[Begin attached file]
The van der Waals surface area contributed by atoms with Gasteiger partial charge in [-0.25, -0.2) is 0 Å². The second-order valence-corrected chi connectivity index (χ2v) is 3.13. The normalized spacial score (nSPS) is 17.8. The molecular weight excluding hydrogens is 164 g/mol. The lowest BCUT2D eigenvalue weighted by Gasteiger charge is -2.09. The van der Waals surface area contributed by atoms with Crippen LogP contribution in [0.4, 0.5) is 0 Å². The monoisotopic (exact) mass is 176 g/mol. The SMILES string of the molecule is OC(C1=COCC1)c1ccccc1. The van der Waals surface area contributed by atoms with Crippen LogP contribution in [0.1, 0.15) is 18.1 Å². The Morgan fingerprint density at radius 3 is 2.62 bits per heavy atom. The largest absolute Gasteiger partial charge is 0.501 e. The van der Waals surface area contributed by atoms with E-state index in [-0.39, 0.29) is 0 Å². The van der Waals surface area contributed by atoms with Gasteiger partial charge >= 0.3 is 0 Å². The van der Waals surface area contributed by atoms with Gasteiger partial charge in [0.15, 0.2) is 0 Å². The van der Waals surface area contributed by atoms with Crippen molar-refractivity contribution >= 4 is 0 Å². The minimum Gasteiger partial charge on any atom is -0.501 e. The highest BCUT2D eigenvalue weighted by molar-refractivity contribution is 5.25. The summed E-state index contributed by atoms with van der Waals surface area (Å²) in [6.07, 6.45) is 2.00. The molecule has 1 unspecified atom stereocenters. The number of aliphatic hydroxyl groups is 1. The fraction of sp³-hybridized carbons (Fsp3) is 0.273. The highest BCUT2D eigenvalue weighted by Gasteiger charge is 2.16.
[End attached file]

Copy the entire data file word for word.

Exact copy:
The van der Waals surface area contributed by atoms with Gasteiger partial charge in [-0.25, -0.2) is 0 Å². The second-order valence-corrected chi connectivity index (χ2v) is 3.13. The normalized spacial score (nSPS) is 17.8. The molecular weight excluding hydrogens is 164 g/mol. The lowest BCUT2D eigenvalue weighted by Gasteiger charge is -2.09. The van der Waals surface area contributed by atoms with Crippen LogP contribution in [0.4, 0.5) is 0 Å². The monoisotopic (exact) mass is 176 g/mol. The SMILES string of the molecule is OC(C1=COCC1)c1ccccc1. The van der Waals surface area contributed by atoms with Crippen LogP contribution in [0.1, 0.15) is 18.1 Å². The Morgan fingerprint density at radius 3 is 2.62 bits per heavy atom. The largest absolute Gasteiger partial charge is 0.501 e. The van der Waals surface area contributed by atoms with E-state index in [-0.39, 0.29) is 0 Å². The van der Waals surface area contributed by atoms with Gasteiger partial charge >= 0.3 is 0 Å². The van der Waals surface area contributed by atoms with Gasteiger partial charge in [0.15, 0.2) is 0 Å². The van der Waals surface area contributed by atoms with Crippen molar-refractivity contribution >= 4 is 0 Å². The minimum Gasteiger partial charge on any atom is -0.501 e. The highest BCUT2D eigenvalue weighted by molar-refractivity contribution is 5.25. The summed E-state index contributed by atoms with van der Waals surface area (Å²) in [6.07, 6.45) is 2.00. The molecule has 1 unspecified atom stereocenters. The number of aliphatic hydroxyl groups is 1. The fraction of sp³-hybridized carbons (Fsp3) is 0.273. The highest BCUT2D eigenvalue weighted by Gasteiger charge is 2.16.